Preparation and electrospinning of chitosan from waste Black Soldier Fly biomass
Zimri, Monushia Natasha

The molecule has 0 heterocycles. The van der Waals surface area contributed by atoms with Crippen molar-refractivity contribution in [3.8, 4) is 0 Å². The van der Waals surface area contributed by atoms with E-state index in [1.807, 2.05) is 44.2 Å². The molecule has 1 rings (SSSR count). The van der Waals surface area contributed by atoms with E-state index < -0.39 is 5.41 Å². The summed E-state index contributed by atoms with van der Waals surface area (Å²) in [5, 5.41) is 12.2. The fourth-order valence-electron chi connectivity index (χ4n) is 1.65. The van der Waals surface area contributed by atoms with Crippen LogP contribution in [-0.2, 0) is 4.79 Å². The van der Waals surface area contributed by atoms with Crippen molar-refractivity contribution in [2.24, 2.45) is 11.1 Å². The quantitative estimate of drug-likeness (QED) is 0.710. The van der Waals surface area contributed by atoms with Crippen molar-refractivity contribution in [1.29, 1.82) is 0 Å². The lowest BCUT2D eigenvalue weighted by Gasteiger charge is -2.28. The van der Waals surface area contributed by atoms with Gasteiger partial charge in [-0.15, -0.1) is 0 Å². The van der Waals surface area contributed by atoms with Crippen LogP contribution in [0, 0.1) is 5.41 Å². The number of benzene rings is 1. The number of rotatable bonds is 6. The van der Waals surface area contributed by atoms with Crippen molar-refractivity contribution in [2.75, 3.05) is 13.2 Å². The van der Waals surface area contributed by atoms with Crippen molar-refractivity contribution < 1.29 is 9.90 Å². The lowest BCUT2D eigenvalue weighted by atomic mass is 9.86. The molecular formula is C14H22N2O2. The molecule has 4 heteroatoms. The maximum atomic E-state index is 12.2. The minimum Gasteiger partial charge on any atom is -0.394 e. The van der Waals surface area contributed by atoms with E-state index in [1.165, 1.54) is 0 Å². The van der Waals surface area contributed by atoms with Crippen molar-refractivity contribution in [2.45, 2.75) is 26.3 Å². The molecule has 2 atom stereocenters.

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Black soldier flies are important in sustainability because of their ability to voraciously degrade organic waste without constituting a nuisance to the environment. In South Africa, Agriprotein Ltd, a company producing high-protein animal feed is rearing black soldier fly (Hermetia illucens, BSF) larvae on organic waste that would otherwise go into landfills. During the process of mass rearing large quantities of dead adult BSF flies and pupae shells are being generated. This motivated the extraction of chitin from the waste materials generated by Agriprotein. This waste can be utilised as an economic source of chitin and its derivative chitosan. Hence, this is the first study to be focused on the chemical extraction of chitin from the pupae shells and adult BSF biomass waste, the conversion of the extracted chitin to chitosan and to fabricate nanofibers from the commercial chitosan by electrospinning technique. Chitin was optimally extracted from both the pupae shells and adult BSF through demineralisation, deproteinisation and decolouration processes. The extracted chitins were optimally converted to chitosan by deacetylation process. The commercial chitosan were electrospun into nanofibers by optimising the concentration, voltage, flow rate and tip-to-collector distance. The synthesised and fabricated products were characterised using different analytical techniques such as FTIR to examine the spectral patterns and peaks corresponding the stretching and vibrations of various functional groups, XRD to examine the crystalline structure, SEM to examine the morphology and TGA to investigate the thermal stability. Elemental analysis was carried out to determine the degree of acetylation and degree of deacetylation. The commercial shrimp chitin and chitosan were compared to determine the purity of the extracted products. The electrospun chitosan nanofibers were compared to the bulk chitosan to determine how the structure, crystallinity and thermal stability had been altered after the electrospinning process. The best optimum conditions obtained at 1 M HCl, 100 min and 50 ºC for demineralisation and 1 M NaOH, 10 h and 85 ºC for deproteinisation yielded the highest final dry weight yield of 13% and 5% for pupae shells and adult BSF chitin respectively. The best optimum conditions obtained at 70% NaOH, 5 h and 100 ºC for deacetylation yielded the highest final dry weight http://etd.uwc.ac.za ii yield of 11% and 2% for pupae shells and adult BSF chitosan respectively. The elemental analysis results revealed that both chitins with a degree of acetylation of 115.1% for pupae shells and 91.5% for adult BSF are of acceptable purity. In addition, both chitosans with a degree of deacetylation of 67% for pupae shells and 69% for adult BSF are of acceptable purity. FTIR, TGA and XRD analysis results demonstrated that the chitins from both pupae shells and adult BSF were in the α-form. Both chitins extracted proved to be fibrous in nature with no porosity, whereas the pupae shells and adult BSF chitosan were characterised without any nanofibers and/or nanopores. The MW of chitosan samples was 217 kDa for pupae shells and 216 kDa for adult BSF. The optimum conditions of the electrospun commercial chitosan nanofibers were obtained at 6 wt% commercial chitosan in TFA, an applied voltage of 25 kV, a tip to collector distance of 10 cm and a flow rate of 0.1 mL/h. The morphology of the optimised commercial chitosan nanofibers had a regular smooth morphology with some small variations in fiber diameter in a bead free network with an average diameter of 130 nm in a range of 60 nm to 200 nm. FTIR analysis revealed that the chemical nature of the polymer during the electrospinning process was not altered. The XRD analysis revealed that the electrospun nanofibers are amorphous and TGA showed that the bulk chitosan (310 °C) was more thermally stable than the electrospun commercial chitosan nanofibers (272 °C).